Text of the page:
SkyTruth in the News
- Can Satellite Surveillance Help End Slavery in the Seafood Industry?Modern Farmer, Jan 12, 2018
- New Maps Show the Utterly Massive Imprint of Fishing on the World’s OceansWashington Post, Feb 22, 2018
- New Maps Reveal Global Fishing‘s ’Vast Scope of Exploitation of the Ocean’NPR, Feb 22, 2018
- The Amazing Ways Google Uses Artificial Intelligence and Satellite Data to Prevent Illegal FishingForbes, Apr 9, 2018
- Citizen Science: Do Try This at HomePC Magazine, Apr 13, 2018
- Google is Indonesia’s New Weapon in War on Illegal FishingBloomberg, Apr 19, 2018
- Fracking’s Environmental Impacts: WaterGreenpeace, Jun 24, 2018
- Oil and Gas Industry is Coming for Colorado’s Sand DunesCNN.com, Jun 25, 2018
- Harnessing Natural Gas to Harvest Water from the Air Might Solve Two Big Problems at OncePhys.org, Jul 11, 2018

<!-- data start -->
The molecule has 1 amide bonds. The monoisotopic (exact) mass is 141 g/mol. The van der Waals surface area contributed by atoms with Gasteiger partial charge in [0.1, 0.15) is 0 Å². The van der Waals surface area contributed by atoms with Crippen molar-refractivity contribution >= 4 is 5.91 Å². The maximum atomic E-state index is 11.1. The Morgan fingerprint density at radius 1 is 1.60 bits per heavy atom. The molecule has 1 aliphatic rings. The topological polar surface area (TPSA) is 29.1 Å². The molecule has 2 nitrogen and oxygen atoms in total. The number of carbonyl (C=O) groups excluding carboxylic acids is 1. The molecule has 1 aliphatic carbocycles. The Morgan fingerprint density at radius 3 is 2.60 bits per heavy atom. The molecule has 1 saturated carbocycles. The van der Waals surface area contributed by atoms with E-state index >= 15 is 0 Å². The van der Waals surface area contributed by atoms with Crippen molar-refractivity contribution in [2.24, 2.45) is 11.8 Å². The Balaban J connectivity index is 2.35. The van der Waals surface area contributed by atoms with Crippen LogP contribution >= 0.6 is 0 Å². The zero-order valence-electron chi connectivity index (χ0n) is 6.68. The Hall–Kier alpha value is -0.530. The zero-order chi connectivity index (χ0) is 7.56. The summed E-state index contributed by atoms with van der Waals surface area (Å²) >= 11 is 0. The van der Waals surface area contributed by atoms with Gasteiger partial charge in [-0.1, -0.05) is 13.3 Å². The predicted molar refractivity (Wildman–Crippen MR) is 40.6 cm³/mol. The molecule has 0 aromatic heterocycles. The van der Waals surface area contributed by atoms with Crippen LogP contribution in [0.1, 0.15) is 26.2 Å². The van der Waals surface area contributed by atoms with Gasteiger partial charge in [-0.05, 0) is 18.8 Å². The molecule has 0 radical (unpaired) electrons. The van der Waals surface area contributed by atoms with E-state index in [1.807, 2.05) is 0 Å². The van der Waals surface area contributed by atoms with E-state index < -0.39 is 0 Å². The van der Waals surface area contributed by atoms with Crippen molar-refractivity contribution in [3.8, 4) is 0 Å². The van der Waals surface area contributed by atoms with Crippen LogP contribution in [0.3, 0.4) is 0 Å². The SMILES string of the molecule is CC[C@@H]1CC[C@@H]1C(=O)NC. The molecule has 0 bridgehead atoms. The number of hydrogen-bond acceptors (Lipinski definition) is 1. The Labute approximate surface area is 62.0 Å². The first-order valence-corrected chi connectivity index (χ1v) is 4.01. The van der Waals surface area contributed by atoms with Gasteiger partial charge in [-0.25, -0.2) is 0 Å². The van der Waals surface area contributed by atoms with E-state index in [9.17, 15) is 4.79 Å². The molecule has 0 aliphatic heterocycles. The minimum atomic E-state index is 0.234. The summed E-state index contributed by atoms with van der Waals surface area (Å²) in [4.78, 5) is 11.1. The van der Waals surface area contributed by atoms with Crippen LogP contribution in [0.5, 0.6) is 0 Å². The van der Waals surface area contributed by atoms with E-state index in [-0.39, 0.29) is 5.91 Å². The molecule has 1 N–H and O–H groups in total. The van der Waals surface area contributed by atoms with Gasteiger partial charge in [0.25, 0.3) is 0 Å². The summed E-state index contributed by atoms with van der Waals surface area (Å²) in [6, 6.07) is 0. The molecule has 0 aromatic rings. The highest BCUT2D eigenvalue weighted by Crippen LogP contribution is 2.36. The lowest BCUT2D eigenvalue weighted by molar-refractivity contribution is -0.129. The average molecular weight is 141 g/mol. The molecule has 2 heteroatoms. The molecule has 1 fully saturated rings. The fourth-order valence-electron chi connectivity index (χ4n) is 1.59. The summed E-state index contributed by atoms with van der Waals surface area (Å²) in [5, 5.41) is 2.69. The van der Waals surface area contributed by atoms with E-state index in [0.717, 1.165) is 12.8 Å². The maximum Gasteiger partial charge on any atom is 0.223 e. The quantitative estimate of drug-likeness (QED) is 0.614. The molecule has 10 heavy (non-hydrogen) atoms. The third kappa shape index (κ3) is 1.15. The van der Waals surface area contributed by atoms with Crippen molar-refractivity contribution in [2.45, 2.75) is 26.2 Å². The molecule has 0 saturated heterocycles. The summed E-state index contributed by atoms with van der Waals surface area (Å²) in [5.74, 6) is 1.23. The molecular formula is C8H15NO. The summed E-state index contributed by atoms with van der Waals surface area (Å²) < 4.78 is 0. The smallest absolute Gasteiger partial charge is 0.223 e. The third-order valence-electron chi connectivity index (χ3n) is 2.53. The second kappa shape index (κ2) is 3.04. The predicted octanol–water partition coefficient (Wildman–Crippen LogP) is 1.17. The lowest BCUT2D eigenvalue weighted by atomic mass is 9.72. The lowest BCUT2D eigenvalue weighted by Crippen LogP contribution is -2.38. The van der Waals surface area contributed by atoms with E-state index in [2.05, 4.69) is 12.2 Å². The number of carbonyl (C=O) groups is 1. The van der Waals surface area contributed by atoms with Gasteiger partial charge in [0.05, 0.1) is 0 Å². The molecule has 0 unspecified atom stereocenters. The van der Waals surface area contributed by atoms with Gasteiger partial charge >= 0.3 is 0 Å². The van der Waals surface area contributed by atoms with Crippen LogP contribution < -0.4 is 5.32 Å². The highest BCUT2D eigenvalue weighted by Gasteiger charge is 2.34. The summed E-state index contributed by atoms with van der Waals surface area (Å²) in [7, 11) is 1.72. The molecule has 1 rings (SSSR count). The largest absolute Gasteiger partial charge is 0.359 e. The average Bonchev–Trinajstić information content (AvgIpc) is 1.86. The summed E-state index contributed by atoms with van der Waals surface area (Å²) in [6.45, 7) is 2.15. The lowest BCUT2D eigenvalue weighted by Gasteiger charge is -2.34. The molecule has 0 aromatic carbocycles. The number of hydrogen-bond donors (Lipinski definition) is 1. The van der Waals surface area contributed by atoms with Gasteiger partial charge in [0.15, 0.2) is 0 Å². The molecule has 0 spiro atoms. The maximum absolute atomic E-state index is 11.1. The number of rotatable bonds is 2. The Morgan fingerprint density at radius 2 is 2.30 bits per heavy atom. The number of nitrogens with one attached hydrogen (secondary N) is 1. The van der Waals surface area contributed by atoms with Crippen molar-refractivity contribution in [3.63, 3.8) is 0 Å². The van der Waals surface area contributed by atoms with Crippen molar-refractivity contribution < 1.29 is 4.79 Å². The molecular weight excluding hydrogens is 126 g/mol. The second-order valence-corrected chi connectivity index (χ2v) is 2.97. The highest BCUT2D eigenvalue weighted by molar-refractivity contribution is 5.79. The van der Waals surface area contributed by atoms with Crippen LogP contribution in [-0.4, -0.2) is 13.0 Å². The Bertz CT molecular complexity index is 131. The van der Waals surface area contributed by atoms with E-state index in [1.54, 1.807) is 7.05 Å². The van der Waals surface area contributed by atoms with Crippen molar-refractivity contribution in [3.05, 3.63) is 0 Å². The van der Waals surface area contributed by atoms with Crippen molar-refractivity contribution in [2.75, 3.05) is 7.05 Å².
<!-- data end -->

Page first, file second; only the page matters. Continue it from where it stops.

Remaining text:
- Mountaintop Mining Is Destroying More Land for Less Coal, Study FindsInside Climate News, Jul 26, 2018
- Researchers Reveal Scope of Damage to Appalachia from Coal MiningThink Progress, Jul 26, 2018
- New Mapping Tool Visualizes 30 Years of Mountaintop RemovalYale Environment 360, Jul 27, 2018
- New Map Chronicles Three Decades of Surface Mining in Central AppalachiaSmithsonian.com, Aug 1, 2018
- Gulf Oil Leak Caused by Hurricane Ivan Spills Much More than Thought, Federal Lawyers SayAssociated Press, Sep 17, 2018
- A 14-Year-Long Oil Spill in the Gulf of Mexico Verges on Becoming one of the Worst in U.S. HistoryWashington Post, Oct 21, 2018
- An Oil Spill You’ve Never Heard of Could Become one of the Biggest Environmental Disasters in the USCNN, Oct 21, 2018
SkyTruth on TV
SkyTruth uses the view from space to inspire people to protect the environment. We are a 501(c)(3) nonprofit organization headquartered in Shepherdstown, West Virginia, with offices across the United States and in Indonesia. We believe more transparency leads to better management and better outcomes. By sharing our findings – stunning imagery and robust science-based data – with the public for free, we move policy makers, governments and corporations towards more responsible behavior and more accountability for the environment.